What would New Year's Eve be without brilliant, bright lights? Sugar Land Town Square will be enchanted with state-of the-art lighting effects, heart-pumping music, and a vibrant party atmosphere. To make this a family-friendly option for all ages, the night is split between two parts so everyone has a chance to celebrate. The Children's Celebration will take place from 7 p.m. to 9 p.m. and will feature walk-around entertainment, street performances, a live DJ, and a fireworks finale, while the Adult's Celebration, taking place from 10 p.m. to 1 a.m., will have a live DJ and main stage entertainment, a 3D midnight show with fireworks, and "adults only" beverages that are available for purchase.
Can't narrow down your options? You don't have to. CityCentre will have a live DJ in the plaza beginning at 7 p.m., and its numerous restaurants, retailers, and lounges are hosting site-specific events, so you can spend the evening hopping around the district. When the clock strikes 12, there will be a fireworks show in the Plaza, so find your loved ones and head there for a magical show to remember.
34. Field of Light
Looking for a bit of romance? Why not get a "spark" at the Field of Light, a dazzling art installation by English impresario Bruce Munro. As dusk falls over downtown Houston, the fiber optic is illuminated and the work lives up to its name. The vibrant display will remain along the Brown Promenade each day from dusk until 11 p.m. through February 21, 2016.
35. Museum of Fine Arts
Every Thursday, you have the opportunity enhance your cultural palate and enjoy free admission to the amazing Museum of Fine Arts. December 31 (New Year's Eve) is no different, as you'll still be able to take advantage of a variety of programming that is fun for the whole family. The museum is open from 10 a.m. to 5 p.m., and highlights include Family Flicks: Party Mix, Winter Break at the Museum (kids learn about Mark Rothko and sketch in the galleries), and Highlights of the Rienzi Collection in a one-hour docent-guided tour.
36. Children's Museum of Houston
The kids will be able to 'turn up' this New Year's too. The New Year's Noon Bash is a daytime party just for kids December 31. The event, which takes place every year at the Children's Museum of Houston, is complete with a countdown, ball drop, and parade featuring a New Orleans-style brass band. Museum admission is $10, which includes the Noon Bash and after party with a DJ, but if you want a completely free option, you can attend between 3 p.m. and 6 p.m. for Family Night Hours.
37. Houston First Presents New Year's Eve
Here's your chance to ring in the New Year in the heart of downtown Houston. Featuring the "world's greatest party band," the evening will be a free and family-friendly night of music, food, fun, and a spectacular fireworks display presented by the City of Houston. Thousands of people will fill the streets of Houston's Theater District for a live-television broadcast and midnight countdown. It's sure to be an evening you don't want to miss.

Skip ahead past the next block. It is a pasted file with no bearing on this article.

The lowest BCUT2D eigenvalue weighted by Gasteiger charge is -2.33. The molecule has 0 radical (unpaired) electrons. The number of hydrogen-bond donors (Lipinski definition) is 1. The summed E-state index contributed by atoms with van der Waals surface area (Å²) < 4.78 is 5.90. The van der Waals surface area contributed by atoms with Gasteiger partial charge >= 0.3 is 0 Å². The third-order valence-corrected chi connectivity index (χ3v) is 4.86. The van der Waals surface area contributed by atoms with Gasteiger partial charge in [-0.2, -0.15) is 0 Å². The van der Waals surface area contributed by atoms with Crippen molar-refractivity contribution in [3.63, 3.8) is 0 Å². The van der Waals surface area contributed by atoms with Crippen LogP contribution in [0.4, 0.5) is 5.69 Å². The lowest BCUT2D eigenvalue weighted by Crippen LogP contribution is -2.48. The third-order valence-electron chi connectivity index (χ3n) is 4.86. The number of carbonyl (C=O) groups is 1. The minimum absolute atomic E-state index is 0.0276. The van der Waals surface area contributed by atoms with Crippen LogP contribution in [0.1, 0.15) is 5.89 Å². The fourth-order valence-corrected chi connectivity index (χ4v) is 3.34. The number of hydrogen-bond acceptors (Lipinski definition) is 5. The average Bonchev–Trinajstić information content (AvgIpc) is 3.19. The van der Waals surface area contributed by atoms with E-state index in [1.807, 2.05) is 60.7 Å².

Key West has long been known for its quirky flair, so it should come as no surprise that its New Year's celebration is appropriately off-key. There are three things you can watch drop come midnight: a conch shell, a pirate wench, and a drag performer in a life-size shoe. But before you have to make such tough choices, enjoy the annual Daschund Walk, and several other free and zany activities. Here's our list for where to go and what to see.
38. Historic Key West Cemetery
Thoughtfully maintained by the Historic Florida Keys Foundation, this cemetery—founded in 1847 after a hurricane washed out an older cemetery the previous year—does not have any free tours running on New Year's Eve, but the Foundation's website features an incredibly detailed map (complete with mini-bios of the noteworthy interred) and a guide to common gravestone symbols for your own perusal.
39. Florida Keys Eco-Discovery Center
Sponsored by the Florida Keys National Marine Sanctuary (which begins south of Miami and stretches to the Dry Tortugas), the Eco-Discovery Center helps visitors of all ages interpret the rich ecosystem of South Florida—on land and on sea. It features a 2,500-gallon Living Reef exhibit as well as a mock-up of Aquarius, the only undersea research laboratory in the world.
40. Key West Wildlife Center
Located inside the Sonny McCoy Indigenous Park, the Key West Wildlife Center is a bird-lover's dream. The center tends to injured native wildlife, with a particular focus on birds. A paved nature walk through the park passes by two aviaries as well as a freshwater pond. It's the perfect place to spot wildlife.
41. Key West Garden Club